Facing the handler behavior affected repeated handling.
Throughout the first day of training, 44% of heifers faced the handler during tests; whereas, 31% of heifers faced the handler during tests on the second day. Once again, repeated handling of weaned heifers may be beneficial. (Adams Progar et al., 2019)
Time of day affects heifer walking behavior.
Over the course of both training days, all heifers were handled once in the morning and once in the afternoon. Fifty-four percent of heifers walked during the morning tests, and 78% of heifers walked during the afternoon tests. (Adams Progar et al., 2019).
Fewer occurrences of slipping occurred in afternoon.
Fourteen percent of heifers slipped during handling in the morning and 4% of heifers slipped during afternoon handling tests. Training heifers during the afternoon may be more effective than training during the morning. (Adams Progar et al., 2019).
Type of handling training affects heifer walking behavior.
Handlers who received the lecture only training had 34% of heifers walk during tests; however, handlers who received the hands-on workshop in addition to the lecture had 81% of heifers walk. (Adams Progar et al., 2019).
Type of handling training affects the occurrences of slipping during handling.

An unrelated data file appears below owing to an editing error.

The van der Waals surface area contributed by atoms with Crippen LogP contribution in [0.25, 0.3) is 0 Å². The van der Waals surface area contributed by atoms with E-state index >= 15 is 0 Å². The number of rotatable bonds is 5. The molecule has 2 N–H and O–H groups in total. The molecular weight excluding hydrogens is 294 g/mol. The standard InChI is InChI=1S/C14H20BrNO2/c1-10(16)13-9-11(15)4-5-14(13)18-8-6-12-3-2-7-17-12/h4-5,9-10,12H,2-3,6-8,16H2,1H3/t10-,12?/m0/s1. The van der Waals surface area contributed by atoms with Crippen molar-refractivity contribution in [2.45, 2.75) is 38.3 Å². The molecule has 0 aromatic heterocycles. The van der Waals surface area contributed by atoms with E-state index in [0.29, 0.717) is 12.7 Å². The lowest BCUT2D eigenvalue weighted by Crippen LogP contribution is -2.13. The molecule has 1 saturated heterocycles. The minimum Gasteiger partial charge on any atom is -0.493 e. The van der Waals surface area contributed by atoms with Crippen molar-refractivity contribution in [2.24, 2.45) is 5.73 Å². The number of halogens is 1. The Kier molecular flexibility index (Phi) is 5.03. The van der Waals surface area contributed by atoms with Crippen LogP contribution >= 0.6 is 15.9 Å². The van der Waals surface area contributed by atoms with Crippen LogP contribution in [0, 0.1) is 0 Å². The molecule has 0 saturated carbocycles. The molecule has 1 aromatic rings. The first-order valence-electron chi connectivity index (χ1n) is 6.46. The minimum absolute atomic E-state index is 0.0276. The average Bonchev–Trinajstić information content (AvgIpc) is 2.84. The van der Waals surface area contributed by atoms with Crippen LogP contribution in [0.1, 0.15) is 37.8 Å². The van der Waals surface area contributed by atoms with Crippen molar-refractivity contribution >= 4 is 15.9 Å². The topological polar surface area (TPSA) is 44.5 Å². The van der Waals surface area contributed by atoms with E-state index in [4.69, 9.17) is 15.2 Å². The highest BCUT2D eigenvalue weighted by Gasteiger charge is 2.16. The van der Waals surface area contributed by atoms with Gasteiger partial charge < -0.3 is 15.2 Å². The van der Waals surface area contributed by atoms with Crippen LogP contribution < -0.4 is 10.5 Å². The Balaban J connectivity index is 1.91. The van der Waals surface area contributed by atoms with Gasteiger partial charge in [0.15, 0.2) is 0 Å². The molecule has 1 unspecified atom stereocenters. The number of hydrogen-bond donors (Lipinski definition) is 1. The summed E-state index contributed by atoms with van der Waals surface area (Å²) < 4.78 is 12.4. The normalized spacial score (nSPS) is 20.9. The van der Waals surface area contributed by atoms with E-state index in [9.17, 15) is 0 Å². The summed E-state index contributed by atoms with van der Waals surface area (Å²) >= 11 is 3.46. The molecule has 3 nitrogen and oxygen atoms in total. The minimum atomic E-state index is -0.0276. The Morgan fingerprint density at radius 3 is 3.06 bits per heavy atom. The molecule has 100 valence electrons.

Handlers who received only the lecture training had 17% of heifers slip during handling, but handlers who received the hands-on workshop had 5% of heifers slip (Adams Progar et al., 2019).
- Adams Progar et al. 2019. Dairy cattle handling Extension programs: training workers and cattle. Journal of Extension https://joe.org/joe/2019august/rb8.php.
- Sorge et al. 2014. Perception of the importance of human–animal interactions on cattle flow and worker safety on Minnesota dairy farms. Journal of Dairy Science 97:4632–4638.
Do you know a dairy leader interested in a unique training program?
The Leaders Enabling Advanced Dairy Safety (LEADS) program will be offered beginning Fall 2019. LEADS is a train-the-trainer program focused on preventing the most common types of employee injuries caused by cattle on dairies. Participants will complete a 4-hour training that will teach them how to provide an effective cattle handling safety training and prevent cattle-related injuries on their dairies.
Registration will be limited. We are planning to host four training sessions throughout Washington State. More details will be released soon. If you would like more information about this training, please contact Amber Adams Progar at 509-335-0673 or firstname.lastname@example.org@wsu.edu